5. bryan21384

    bryan21384 Road Train Member

    Sep 18, 2009
    1918 Anywhere, USA 90210
    I agree 100 percent. 3 months of driving is no time. OP, learn how trucking works and develop a BS tolerance. My reason for staying one year, is you don't want to get into the habit of always looking for greener pastures. Granted some companies will require 3 or 6 mos or whatever, but I'd say stay with Schnieder as close to home year as possible. Here's time to hone your skills, see different situations, learn the industry. Don't worry about how people perceive Schnieder, or the pay, or anything else. If you can hone your skills, maybe get endorsements, most of all get experience, the money will take care of itself.
    Dockbumper, Dave_in_AZ and dwells40 Thank this.
  6. ad356

    ad356 Road Train Member

    Mar 13, 2017
    I job hopped my 1st year because I refused to drive OTR so I had to find a local company that would keep me working steady. I've been at my current job 4 years now
    dwells40 Thanks this.
  7. gone4truck

    gone4truck Bobtail Member

    Jun 13, 2021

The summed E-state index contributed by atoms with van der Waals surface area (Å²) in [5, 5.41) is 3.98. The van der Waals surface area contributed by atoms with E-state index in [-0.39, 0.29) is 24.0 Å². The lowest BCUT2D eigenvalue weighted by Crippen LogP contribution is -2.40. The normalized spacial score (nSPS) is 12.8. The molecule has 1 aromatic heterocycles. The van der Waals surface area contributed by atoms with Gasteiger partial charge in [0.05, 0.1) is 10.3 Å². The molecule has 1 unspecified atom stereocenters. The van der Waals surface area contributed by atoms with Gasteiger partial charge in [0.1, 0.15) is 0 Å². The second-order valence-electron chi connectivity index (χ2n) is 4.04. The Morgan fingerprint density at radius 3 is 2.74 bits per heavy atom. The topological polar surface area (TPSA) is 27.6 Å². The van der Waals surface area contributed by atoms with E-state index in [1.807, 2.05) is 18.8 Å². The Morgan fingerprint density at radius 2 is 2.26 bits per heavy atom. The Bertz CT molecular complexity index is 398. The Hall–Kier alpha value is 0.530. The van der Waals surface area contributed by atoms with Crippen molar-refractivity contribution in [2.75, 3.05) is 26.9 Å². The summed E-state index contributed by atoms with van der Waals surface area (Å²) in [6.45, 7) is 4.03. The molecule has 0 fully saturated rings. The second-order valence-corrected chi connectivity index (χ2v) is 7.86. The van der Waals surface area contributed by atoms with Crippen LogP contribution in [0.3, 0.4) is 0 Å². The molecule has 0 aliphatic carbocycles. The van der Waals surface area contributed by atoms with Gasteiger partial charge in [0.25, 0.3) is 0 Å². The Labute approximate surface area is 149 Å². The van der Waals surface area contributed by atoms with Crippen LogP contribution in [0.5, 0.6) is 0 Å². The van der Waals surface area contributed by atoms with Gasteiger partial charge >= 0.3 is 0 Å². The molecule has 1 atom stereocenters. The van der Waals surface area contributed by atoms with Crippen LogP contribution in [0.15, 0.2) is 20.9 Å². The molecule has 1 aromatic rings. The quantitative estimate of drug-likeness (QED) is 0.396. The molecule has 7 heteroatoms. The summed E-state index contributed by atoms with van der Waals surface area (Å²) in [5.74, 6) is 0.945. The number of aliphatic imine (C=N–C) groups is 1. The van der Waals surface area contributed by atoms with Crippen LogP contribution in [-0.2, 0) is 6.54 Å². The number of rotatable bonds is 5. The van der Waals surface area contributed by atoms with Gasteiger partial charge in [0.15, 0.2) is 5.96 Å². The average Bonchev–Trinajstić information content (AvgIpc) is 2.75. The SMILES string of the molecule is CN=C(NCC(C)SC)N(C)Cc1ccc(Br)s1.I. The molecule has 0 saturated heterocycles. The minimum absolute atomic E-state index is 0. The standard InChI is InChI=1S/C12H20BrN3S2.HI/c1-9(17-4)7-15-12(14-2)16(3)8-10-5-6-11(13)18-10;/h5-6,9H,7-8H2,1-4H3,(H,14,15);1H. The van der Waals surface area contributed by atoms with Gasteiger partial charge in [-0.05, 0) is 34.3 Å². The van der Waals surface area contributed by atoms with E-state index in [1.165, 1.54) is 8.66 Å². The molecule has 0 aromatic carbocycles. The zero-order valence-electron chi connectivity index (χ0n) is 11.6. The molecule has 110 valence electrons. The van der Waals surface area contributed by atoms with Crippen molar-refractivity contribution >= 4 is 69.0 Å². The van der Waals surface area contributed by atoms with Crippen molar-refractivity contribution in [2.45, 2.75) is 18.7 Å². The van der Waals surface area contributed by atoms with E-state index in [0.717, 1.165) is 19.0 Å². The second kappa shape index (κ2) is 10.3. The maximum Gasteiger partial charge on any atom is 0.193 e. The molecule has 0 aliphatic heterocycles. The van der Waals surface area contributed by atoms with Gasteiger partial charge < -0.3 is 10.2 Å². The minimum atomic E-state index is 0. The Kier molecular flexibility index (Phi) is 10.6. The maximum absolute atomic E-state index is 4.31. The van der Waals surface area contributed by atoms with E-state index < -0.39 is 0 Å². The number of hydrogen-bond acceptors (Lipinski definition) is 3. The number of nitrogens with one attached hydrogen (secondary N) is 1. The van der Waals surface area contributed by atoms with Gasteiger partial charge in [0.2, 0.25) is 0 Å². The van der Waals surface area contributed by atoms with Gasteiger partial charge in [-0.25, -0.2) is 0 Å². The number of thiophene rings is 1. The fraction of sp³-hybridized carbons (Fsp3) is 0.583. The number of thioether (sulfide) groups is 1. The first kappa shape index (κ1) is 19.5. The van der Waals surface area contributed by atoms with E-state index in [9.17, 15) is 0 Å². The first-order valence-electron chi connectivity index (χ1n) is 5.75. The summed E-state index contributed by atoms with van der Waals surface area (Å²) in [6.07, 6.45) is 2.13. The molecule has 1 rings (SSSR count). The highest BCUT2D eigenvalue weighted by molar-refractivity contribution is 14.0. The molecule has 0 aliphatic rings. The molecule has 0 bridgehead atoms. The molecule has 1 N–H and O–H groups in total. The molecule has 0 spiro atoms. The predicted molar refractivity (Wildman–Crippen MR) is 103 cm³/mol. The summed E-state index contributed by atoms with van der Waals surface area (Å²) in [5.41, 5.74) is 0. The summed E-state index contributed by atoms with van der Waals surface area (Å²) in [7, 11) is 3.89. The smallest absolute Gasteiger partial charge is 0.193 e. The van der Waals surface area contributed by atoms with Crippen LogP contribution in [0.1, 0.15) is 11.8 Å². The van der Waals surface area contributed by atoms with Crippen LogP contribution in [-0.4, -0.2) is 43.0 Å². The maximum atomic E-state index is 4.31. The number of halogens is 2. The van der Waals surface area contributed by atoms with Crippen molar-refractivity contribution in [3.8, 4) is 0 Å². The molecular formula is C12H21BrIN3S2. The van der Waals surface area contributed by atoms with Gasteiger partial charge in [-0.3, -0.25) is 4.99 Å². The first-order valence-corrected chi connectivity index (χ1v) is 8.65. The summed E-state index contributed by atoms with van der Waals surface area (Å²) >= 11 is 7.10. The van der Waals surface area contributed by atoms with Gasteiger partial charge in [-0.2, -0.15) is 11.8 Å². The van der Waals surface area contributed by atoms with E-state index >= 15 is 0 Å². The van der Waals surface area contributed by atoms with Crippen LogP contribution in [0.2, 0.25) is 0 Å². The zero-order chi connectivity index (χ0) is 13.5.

If Schneider doesn't work for you anymore, then you have to find something else that does work for you, and that means applying to other companies. I'm on a similar boat as you (I've 6 months however). From personal experience:

    75% of companies want you to have 1 year of exp
    10% of companies want you to have 6 months of exp
    10% of companies want you to have 3 months of exp
    5% of companies want freshly graduates out of CDL school

    If I were you, I'd start looking at new jobs. But beware, job hopping is not a good sign in any industry, trucking included. Make sure that the next gig you land is one that you see yourself doing for at least 1 to 2 years.
  8. Down_VA_I81

    Down_VA_I81 Bobtail Member

    Aug 22, 2021
    As someone recently returning to CDL work...

    Now is the time to find the job you want. I got my CDL in 2010 to basically work for myself. I never went OTR and never wanted to. I ran my own business and needed a CDL for my farm.

    Fast forward a decade and COVID-19 essentially destroyed my company and ai had to return to being an employee somewhere. Granted I used my CDL very much part time over this past decade. I've still gotten offered every job I've applied for (a few LTL companies and a few local class B places).

    I'm not an authority on trucking obviously, bit I will still find a job that you're happy with.

    Don't burn any bridges, but that whole "find a job that you love and you'll never work a day.." That's not always possible, bit I'd find a job that you're content with. Of you're asking about leaving, you've probably already talked yourself out of being able to enjoy the job you have.
    dwells40 Thanks this.